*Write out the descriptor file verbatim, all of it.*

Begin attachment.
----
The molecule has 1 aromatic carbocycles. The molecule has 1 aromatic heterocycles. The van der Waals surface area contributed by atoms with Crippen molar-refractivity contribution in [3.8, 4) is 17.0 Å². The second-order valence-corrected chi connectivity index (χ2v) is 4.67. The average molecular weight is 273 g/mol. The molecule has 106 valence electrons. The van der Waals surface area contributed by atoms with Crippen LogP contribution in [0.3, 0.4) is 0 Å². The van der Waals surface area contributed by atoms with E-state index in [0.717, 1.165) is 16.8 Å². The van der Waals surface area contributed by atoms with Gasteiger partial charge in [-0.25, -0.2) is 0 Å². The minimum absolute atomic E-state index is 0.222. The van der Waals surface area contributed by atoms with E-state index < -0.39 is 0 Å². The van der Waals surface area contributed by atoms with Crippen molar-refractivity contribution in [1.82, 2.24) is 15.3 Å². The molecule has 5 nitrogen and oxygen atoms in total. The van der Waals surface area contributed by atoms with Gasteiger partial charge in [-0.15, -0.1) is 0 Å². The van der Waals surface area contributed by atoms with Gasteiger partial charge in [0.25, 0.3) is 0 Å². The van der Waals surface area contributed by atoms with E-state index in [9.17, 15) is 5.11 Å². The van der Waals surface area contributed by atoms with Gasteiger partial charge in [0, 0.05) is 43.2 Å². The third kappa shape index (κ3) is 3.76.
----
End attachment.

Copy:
The molecule has 1 aromatic carbocycles. The molecule has 1 aromatic heterocycles. The van der Waals surface area contributed by atoms with Crippen molar-refractivity contribution in [3.8, 4) is 17.0 Å². The second-order valence-corrected chi connectivity index (χ2v) is 4.67. The average molecular weight is 273 g/mol. The molecule has 106 valence electrons. The van der Waals surface area contributed by atoms with Crippen LogP contribution in [0.3, 0.4) is 0 Å². The van der Waals surface area contributed by atoms with E-state index in [0.717, 1.165) is 16.8 Å². The van der Waals surface area contributed by atoms with Gasteiger partial charge in [-0.25, -0.2) is 0 Å². The minimum absolute atomic E-state index is 0.222. The van der Waals surface area contributed by atoms with E-state index < -0.39 is 0 Å². The van der Waals surface area contributed by atoms with Crippen molar-refractivity contribution in [1.82, 2.24) is 15.3 Å². The molecule has 5 nitrogen and oxygen atoms in total. The van der Waals surface area contributed by atoms with Gasteiger partial charge in [-0.15, -0.1) is 0 Å². The van der Waals surface area contributed by atoms with Gasteiger partial charge in [0.25, 0.3) is 0 Å². The van der Waals surface area contributed by atoms with E-state index in [9.17, 15) is 5.11 Å². The van der Waals surface area contributed by atoms with Gasteiger partial charge in [0, 0.05) is 43.2 Å². The third kappa shape index (κ3) is 3.76.